From the fortified Kremlin and gold church domes, to modern skyscrapers, museums and galleries, Moscow’s landmarks reveal much about its history and future. Wars and revolutions have transformed the Russian capital many times in the past. Today it is a prosperous and cosmopolitan city. Since the fall of the Iron Curtain, hundreds of thousands of tourists come to Moscow every year for its art, history and culture.
Make Red Square your first stop. The enormous historic plaza is bordered by some of the city’s most famous buildings. Gaze in awe at St. Basil’s Cathedral with its intriguing multicolored domes. The church was built for Ivan the Terrible in the 16th century to commemorate a military victory. At the opposite end of the square is the State Historical Museum, full of artifacts that tell the story of Russia from prehistoric times to the present. Venture into the Lenin Mausoleum to see the preserved body of the former head of government of the Soviet Union.
Take a tour of the Kremlin, the vast 69-acre (29-hectare) fortified complex that occupies the spot where Moscow was founded. The compound encompasses churches, cathedrals, palaces and the official residence of the president of Russia. Appreciate the religious icons and frescoes inside the Cathedral of the Assumption. See tombs of Russian rulers in the Cathedral of the Archangel.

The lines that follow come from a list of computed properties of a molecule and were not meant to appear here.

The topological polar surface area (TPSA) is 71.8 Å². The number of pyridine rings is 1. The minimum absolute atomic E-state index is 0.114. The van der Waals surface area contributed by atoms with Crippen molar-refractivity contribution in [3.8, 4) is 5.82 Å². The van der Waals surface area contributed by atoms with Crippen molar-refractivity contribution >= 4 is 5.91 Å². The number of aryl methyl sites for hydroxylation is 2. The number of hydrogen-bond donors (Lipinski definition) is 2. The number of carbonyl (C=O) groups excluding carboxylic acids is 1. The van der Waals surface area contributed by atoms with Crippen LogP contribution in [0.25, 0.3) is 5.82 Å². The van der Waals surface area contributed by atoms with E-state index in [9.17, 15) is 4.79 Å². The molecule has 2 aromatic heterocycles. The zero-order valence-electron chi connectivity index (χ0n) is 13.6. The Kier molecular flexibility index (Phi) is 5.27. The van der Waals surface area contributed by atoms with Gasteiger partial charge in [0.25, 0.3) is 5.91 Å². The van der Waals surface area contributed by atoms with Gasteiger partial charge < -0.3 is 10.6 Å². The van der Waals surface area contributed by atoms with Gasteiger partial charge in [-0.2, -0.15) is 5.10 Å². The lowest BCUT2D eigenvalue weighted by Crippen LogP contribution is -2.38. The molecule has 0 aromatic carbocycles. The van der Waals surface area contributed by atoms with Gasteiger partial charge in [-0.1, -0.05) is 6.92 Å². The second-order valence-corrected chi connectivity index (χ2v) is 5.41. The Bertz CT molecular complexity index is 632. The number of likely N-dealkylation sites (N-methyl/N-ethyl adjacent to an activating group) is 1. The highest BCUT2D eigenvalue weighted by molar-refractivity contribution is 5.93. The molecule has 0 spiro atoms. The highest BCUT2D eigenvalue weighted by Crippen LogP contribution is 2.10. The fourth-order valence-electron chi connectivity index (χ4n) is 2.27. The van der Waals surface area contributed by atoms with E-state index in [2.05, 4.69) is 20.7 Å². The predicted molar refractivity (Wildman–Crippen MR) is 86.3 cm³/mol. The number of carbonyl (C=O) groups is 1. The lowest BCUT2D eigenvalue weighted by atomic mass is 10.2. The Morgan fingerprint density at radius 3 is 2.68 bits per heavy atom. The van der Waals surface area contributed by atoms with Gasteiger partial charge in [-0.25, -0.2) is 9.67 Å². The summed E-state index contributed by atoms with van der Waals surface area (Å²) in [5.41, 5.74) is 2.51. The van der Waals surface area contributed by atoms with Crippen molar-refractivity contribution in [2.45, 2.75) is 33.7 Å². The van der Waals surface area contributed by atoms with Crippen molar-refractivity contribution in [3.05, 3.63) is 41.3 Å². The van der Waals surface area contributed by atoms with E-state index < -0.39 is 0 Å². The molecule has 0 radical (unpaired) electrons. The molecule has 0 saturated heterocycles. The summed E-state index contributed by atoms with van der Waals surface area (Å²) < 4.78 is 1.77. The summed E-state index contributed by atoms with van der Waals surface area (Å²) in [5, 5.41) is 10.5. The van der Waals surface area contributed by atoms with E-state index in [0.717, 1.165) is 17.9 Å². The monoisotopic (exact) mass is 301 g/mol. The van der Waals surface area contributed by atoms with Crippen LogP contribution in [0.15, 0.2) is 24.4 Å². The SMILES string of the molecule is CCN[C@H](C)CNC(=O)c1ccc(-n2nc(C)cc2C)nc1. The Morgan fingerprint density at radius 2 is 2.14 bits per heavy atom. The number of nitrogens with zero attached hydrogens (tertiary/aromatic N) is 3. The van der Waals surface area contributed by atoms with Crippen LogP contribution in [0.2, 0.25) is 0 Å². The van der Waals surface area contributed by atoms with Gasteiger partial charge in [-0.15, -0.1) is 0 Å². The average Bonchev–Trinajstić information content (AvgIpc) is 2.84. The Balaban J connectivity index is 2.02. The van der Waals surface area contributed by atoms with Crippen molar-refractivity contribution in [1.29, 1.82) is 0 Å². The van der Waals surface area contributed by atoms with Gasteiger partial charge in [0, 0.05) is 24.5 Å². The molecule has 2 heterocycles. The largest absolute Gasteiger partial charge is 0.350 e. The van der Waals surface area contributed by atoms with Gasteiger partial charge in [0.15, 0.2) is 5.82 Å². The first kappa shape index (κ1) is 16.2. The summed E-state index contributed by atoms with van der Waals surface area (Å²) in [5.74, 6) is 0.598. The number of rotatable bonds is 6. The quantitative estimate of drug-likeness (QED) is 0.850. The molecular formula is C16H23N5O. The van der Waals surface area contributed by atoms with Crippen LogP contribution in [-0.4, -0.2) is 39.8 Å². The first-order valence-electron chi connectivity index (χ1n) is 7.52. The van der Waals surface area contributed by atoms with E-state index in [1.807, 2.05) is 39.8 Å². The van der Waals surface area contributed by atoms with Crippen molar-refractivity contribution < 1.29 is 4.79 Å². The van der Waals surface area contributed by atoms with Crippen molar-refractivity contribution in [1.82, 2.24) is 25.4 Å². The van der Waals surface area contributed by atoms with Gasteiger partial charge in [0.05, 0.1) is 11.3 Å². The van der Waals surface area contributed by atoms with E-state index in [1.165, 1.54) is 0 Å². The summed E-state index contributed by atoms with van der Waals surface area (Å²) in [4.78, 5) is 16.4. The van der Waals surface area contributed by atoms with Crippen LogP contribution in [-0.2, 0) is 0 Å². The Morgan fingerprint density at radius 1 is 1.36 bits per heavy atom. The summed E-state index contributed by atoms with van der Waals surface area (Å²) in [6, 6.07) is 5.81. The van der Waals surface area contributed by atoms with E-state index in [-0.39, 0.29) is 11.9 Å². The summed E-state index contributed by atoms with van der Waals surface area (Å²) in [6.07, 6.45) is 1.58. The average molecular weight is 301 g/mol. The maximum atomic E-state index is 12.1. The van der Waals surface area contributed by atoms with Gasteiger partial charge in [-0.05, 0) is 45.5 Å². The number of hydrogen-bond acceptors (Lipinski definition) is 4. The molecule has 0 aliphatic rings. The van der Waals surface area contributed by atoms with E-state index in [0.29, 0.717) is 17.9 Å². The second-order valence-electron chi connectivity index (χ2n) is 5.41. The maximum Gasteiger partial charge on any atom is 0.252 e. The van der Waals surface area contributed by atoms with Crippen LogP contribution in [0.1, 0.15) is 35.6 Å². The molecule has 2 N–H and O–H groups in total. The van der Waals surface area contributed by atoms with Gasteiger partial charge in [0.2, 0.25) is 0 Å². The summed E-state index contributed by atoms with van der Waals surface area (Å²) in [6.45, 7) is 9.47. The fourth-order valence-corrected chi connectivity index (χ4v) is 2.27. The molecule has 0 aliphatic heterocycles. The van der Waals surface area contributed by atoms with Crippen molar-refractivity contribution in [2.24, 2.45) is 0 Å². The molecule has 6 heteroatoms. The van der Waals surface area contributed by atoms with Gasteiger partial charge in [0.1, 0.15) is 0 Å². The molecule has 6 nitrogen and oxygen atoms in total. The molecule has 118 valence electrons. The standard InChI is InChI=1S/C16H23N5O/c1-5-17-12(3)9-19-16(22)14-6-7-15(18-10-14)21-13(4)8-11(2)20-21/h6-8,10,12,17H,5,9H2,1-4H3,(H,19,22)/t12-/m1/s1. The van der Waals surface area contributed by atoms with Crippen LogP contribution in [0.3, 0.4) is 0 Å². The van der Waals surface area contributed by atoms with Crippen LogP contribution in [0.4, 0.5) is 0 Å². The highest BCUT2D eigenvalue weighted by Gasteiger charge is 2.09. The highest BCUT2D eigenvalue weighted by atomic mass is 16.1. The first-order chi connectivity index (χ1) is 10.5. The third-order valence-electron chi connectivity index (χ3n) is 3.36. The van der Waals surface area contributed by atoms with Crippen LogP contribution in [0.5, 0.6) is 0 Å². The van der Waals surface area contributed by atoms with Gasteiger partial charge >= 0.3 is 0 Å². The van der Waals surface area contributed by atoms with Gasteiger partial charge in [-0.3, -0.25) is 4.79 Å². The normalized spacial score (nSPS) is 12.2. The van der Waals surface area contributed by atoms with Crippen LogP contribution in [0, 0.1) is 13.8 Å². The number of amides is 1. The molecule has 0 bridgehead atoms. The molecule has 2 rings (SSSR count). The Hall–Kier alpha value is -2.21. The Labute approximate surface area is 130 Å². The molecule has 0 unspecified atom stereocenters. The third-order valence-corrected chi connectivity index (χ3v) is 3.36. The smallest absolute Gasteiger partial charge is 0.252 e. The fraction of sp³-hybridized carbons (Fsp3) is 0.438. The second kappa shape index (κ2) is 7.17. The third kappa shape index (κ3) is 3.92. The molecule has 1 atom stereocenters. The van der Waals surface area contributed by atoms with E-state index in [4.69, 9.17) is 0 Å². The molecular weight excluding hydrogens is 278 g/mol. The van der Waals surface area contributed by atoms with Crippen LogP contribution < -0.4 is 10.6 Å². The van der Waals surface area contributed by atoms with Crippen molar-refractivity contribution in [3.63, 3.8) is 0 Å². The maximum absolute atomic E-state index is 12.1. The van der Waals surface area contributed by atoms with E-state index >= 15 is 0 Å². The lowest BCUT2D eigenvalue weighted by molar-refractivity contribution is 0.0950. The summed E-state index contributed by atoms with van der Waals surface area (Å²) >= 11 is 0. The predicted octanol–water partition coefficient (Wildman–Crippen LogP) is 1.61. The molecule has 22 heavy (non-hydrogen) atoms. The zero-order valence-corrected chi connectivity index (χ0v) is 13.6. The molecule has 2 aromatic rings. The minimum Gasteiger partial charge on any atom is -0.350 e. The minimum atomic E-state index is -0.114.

Anywhere in Moscow, you’re never far from a park or garden. One of the most famous is the 300-acre (120-hectare) Gorky Park, along the banks of the Moscow River. Walk, cycle or rollerblade along its paths, go boating on the lake or play tennis and other sports. During winter, ice skate on the huge rink.
You’ll find many evening activities in the city. Watch opera or ballet at the Bolshoi Theatre, dine in a café or restaurant on Arbat Street and dance in clubs featuring international DJs.
Fly into Sheremetyevo International Airport and get around by bus, tram, taxi, the metro system or rental car. Let Moscow thrill you with its fascinating buildings and history.